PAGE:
Professor Cathie Sudlow, Director of the BHF Data Science Centre, at HDR UK, said: “The BHF Data Science Centre is delighted to be working on this important initiative with experts in large scale data linkage and analysis at Swansea University. The partnership will make a crucial contribution to our vision of improving the public’s cardiovascular health through population-wide health data research during the COVID pandemic and beyond.”
Swansea professor’s COVID contribution recognised with new honour
A Swansea academic at the forefront of shaping our understanding of Covid-19 has received further recognition for his work in the field of data science.
This latest honour follows on from Professor Lyons becoming a Fellow of the Academy of Medical Sciences and being appointed OBE in the New Year’s honours.
The focus of his work is the use of routinely collected data to better understand factors that influence health and wellbeing and developing and evaluating interventions aimed to improve the health of the public. He has led some of the largest studies ever undertaken in this field and contributed to research surrounding the pandemic and its consequences at Wales, UK and European level.
Professor Lyons said he was delighted to have been recommended for membership of the prestigious Academia Europaea, which aims to encourage the highest possible standards in scholarship, research and education, and promote a better public understanding of the benefits of learning.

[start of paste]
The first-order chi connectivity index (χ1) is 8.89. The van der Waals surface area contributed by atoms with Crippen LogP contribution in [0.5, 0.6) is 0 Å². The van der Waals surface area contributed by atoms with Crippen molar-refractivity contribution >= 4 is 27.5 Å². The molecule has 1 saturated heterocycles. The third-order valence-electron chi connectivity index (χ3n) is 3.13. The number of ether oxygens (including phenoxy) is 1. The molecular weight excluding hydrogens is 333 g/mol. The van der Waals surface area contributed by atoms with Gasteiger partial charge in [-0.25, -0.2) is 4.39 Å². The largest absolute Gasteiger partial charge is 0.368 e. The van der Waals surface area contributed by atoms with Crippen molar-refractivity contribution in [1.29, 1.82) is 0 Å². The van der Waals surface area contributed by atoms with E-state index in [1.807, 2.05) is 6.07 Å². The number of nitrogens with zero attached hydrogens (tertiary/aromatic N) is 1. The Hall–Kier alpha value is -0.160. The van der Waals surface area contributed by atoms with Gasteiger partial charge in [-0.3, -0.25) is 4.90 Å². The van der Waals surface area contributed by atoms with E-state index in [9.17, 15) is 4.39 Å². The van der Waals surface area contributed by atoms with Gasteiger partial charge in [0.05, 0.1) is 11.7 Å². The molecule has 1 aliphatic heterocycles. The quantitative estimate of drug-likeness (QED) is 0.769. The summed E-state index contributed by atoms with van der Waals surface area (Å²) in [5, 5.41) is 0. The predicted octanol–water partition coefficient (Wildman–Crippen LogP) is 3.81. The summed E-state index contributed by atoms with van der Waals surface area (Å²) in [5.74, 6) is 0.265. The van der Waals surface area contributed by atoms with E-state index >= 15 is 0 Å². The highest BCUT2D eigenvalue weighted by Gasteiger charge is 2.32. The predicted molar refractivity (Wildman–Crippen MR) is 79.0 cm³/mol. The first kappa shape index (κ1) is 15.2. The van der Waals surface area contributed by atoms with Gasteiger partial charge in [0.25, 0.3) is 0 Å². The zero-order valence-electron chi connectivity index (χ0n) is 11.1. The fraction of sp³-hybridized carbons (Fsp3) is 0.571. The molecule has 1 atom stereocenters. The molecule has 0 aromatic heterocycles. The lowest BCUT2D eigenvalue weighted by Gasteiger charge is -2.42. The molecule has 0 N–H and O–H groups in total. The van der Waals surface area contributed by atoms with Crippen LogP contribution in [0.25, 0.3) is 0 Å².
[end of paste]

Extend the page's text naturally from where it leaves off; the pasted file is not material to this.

He said: “This honour is a recognition of the shared efforts and hard work of the various teams and partners I’ve had the privilege of working with over the years. None more so than over the last two years, during the pandemic.
“Through the European Population Health Information Research Infrastructure (PHIRI) Project we’re developing research infrastructure to generate the best Covid-19 population health knowledge. The multi-disciplinary, One Wales working group provided crucial evidence to Welsh Government’s response to Covid community transmission and informed policy development across the UK.
“The International Covid-19 Data Alliance (ICODA) partnership with Health Data Research UK and the Bills Gates Foundation and others, is supporting a globally coordinated approach to tackling Covid and future threats.
“This has been an incredibly challenging period for us all and I’m enormously proud that these labours have been acknowledged and rewarded by this election.”
Professor Lyons now joins more than 5,000 other eminent, individual scientists and scholars, who cover a broad range of academic disciplines that include former Nobel Prize laureates, Turing Award recipients and Fields Medal winners.
(Lead image: Swansea University)
Health board lifts visiting restrictions at Glangwili and Withybush hospitals
Hywel Dda University Health Board has confirmed that restrictions for people visiting patients will be lifted in Glangwili and Withybush hospitals from Wednesday 20 July 2022.
Visiting to Bronglais Hospital, Prince Philip Hospital and community hospitals remain open, by appointment only.
The health board are advised that it will still be a requirement to wear masks in Glangwili, Prince Philip and Withybush hospitals.